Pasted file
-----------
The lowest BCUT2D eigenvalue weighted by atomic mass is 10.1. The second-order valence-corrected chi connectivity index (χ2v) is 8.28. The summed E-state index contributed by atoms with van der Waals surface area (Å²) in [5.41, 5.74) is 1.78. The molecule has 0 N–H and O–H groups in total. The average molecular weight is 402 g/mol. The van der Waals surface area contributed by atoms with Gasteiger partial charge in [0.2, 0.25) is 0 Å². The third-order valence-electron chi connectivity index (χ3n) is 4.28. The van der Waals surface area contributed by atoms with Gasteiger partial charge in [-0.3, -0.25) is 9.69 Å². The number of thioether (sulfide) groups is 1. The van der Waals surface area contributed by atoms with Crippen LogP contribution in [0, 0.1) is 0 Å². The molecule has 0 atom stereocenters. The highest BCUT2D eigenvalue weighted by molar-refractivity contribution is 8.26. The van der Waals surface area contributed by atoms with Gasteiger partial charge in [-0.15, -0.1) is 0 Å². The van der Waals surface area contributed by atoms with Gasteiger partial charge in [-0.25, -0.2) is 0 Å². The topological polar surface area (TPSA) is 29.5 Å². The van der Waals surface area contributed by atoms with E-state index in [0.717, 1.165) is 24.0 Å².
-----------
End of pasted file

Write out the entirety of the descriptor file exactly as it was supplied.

The lowest BCUT2D eigenvalue weighted by atomic mass is 10.1. The second-order valence-corrected chi connectivity index (χ2v) is 8.28. The summed E-state index contributed by atoms with van der Waals surface area (Å²) in [5.41, 5.74) is 1.78. The molecule has 0 N–H and O–H groups in total. The average molecular weight is 402 g/mol. The van der Waals surface area contributed by atoms with Gasteiger partial charge in [0.2, 0.25) is 0 Å². The third-order valence-electron chi connectivity index (χ3n) is 4.28. The van der Waals surface area contributed by atoms with Gasteiger partial charge in [-0.3, -0.25) is 9.69 Å². The number of thioether (sulfide) groups is 1. The van der Waals surface area contributed by atoms with Crippen LogP contribution in [0, 0.1) is 0 Å². The molecule has 0 atom stereocenters. The highest BCUT2D eigenvalue weighted by molar-refractivity contribution is 8.26. The van der Waals surface area contributed by atoms with Gasteiger partial charge in [-0.15, -0.1) is 0 Å². The van der Waals surface area contributed by atoms with Gasteiger partial charge in [-0.25, -0.2) is 0 Å². The topological polar surface area (TPSA) is 29.5 Å². The van der Waals surface area contributed by atoms with E-state index in [0.717, 1.165) is 24.0 Å².